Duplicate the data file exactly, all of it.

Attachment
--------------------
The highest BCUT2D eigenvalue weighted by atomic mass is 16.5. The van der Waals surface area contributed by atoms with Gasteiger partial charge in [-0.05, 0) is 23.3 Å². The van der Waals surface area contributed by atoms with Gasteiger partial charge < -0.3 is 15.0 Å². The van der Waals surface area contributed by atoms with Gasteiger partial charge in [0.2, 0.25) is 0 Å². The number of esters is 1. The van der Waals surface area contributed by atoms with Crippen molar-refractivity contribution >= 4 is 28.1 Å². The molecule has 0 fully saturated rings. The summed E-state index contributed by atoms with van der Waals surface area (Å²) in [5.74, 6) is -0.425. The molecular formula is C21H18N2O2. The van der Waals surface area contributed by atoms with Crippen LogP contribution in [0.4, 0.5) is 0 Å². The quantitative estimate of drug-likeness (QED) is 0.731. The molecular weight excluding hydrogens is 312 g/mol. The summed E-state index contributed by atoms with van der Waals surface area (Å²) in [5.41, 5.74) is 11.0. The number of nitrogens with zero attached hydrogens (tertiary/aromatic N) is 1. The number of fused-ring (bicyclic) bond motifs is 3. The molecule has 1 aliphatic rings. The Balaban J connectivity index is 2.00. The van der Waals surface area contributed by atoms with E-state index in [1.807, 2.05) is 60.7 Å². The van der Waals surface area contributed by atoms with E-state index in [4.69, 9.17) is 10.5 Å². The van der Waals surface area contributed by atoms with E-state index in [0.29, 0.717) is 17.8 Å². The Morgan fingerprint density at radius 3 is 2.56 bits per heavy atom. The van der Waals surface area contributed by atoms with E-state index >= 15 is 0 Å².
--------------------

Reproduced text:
The highest BCUT2D eigenvalue weighted by atomic mass is 16.5. The van der Waals surface area contributed by atoms with Gasteiger partial charge in [-0.05, 0) is 23.3 Å². The van der Waals surface area contributed by atoms with Gasteiger partial charge < -0.3 is 15.0 Å². The van der Waals surface area contributed by atoms with Gasteiger partial charge in [0.2, 0.25) is 0 Å². The number of esters is 1. The van der Waals surface area contributed by atoms with Crippen molar-refractivity contribution >= 4 is 28.1 Å². The molecule has 0 fully saturated rings. The summed E-state index contributed by atoms with van der Waals surface area (Å²) in [5.74, 6) is -0.425. The molecular formula is C21H18N2O2. The van der Waals surface area contributed by atoms with Crippen LogP contribution in [0.4, 0.5) is 0 Å². The quantitative estimate of drug-likeness (QED) is 0.731. The molecular weight excluding hydrogens is 312 g/mol. The summed E-state index contributed by atoms with van der Waals surface area (Å²) in [5.41, 5.74) is 11.0. The number of nitrogens with zero attached hydrogens (tertiary/aromatic N) is 1. The number of fused-ring (bicyclic) bond motifs is 3. The molecule has 1 aliphatic rings. The Balaban J connectivity index is 2.00. The van der Waals surface area contributed by atoms with E-state index in [1.807, 2.05) is 60.7 Å². The van der Waals surface area contributed by atoms with E-state index in [4.69, 9.17) is 10.5 Å². The van der Waals surface area contributed by atoms with E-state index in [0.29, 0.717) is 17.8 Å². The Morgan fingerprint density at radius 3 is 2.56 bits per heavy atom. The van der Waals surface area contributed by atoms with E-state index >= 15 is 0 Å².